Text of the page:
The Governance of Clean development: CDM and beyond

  • Newell, Peter (Principal Investigator)

Project Details


This is a summary of a set of proposed research and related activities to be under-taken as part of fellowship over three years from October 2008 on a 50% basis. The proposed fellowship would consist of the following elements: (i) A research programme looking at the governance of clean development in three countries in the global South. (ii) A linked PhD studentship to undertake primary research on the governance of clean development in India and South Africa (iii) A training element for government officials from developing countries drawing on lessons learned from the experiences of these countries focussed on 'Enabling Clean Development' alongside workshops in each of the case study countries and a final dissemination meeting in London (iv) A one-day workshop for postgraduate students on 'Theorising Climate Governance' (v) Two visiting fellowships for overseas researchers (vi) An extensive programme of policy engagement and dissemination.

There is growing interest in the potential for clean development projects, within and beyond the remit of the Clean Development Mechanism (CDM), to reconcile the needs of poorer groups for access to affordable and reliable energy sources with the need to tackle climate change. There is now a range of institutions and initiatives whose common aim is to enable the provision of clean development, ensuring social and environmental benefits, particularly for poorer countries of the global South. We know little, however, about the governance of clean development: which features of these actors, institutions, and policy-making processes are resulting in effective outcomes in terms of climate action and developmental benefits, which are not, and why. There are two aspects to this, which this research programme proposes to address. Firstly, what can broadly be described as 'governance from above': the increasing range of actors, public and private, international, regional and national, involved in the supply of clean development projects and initiatives. Secondly, 'governance from below': the governance mechanisms and processes at work in the recipient countries which shape the likelihood that such interventions result in the intended emissions savings and expected social benefits.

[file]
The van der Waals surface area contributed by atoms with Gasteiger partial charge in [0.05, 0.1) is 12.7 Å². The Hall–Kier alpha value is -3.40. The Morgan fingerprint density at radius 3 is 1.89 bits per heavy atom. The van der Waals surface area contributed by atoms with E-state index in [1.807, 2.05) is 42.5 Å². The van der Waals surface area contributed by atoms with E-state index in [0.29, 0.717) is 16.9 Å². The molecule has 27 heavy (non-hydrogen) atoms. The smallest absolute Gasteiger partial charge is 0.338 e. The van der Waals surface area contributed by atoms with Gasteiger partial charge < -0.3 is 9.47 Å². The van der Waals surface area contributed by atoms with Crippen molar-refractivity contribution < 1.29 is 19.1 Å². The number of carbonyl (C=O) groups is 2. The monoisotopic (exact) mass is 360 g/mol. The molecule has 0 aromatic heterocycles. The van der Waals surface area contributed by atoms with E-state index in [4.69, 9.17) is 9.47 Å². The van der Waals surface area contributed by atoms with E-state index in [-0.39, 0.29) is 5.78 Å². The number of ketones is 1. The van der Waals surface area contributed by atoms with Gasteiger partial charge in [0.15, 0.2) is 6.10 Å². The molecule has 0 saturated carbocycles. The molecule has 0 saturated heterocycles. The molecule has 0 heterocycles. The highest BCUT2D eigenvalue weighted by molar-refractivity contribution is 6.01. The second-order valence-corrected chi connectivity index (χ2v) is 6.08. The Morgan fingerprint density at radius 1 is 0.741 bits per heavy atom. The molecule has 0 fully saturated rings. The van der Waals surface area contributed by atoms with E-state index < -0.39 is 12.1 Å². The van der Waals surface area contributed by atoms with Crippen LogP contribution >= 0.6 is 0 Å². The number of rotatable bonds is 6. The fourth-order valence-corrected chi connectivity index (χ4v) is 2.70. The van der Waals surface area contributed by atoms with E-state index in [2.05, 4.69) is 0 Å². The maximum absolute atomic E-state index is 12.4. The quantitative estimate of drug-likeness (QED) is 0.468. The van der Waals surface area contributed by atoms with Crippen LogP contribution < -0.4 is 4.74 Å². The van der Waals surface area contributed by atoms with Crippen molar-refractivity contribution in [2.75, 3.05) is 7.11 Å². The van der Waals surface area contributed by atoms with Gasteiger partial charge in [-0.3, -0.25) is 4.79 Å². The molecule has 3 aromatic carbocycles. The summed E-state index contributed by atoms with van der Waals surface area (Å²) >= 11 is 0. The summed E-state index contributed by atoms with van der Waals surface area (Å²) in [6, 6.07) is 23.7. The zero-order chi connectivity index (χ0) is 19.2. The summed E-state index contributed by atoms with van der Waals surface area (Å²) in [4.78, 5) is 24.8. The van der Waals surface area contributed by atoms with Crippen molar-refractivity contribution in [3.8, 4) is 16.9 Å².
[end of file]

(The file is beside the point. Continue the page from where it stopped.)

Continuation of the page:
With regard 'governance from above' a key focus will of course be the CDM and the programmes sponsored and initiated by other public bodies such as the World Bank and bilateral donors. It is important, however, to go beyond the official public mechanisms and processes that exist for assessing, allocating and implementing projects for clean development. A critical examination of the governance of private finance for clean development will be central to this research. The scale of the governance challenge requires interventions across levels by a multitude of actors. It demands that we focus not only on delivering clean development through the institutions that work on a public to public basis, but that we consider the public governance of private finance as well as the private governance of private finance for clean development. These latter aspects are particularly neglected in current policy and academic thinking about responses to climate change.

With regard 'governance from below' the research will focus on the actors, institutions and policy-making processes in three key actors in the global climate change regime with sharply diverging degrees of success in delivering clean development: Argentina, India and South Africa. The case studies will analyse key factors that affect the ability of countries and investors to realise social and environmental gains as a way of identifying opportunities for change and reform that will better harness the prospects of alleviating poverty and tackling climate change simultaneously. This fellowship would, therefore, combine a range of research and outreach activities aimed at moving forward research and practice on the politics of clean development.
Effective start/end date1/10/0830/12/12


  • Economic and Social Research Council: £260,129.00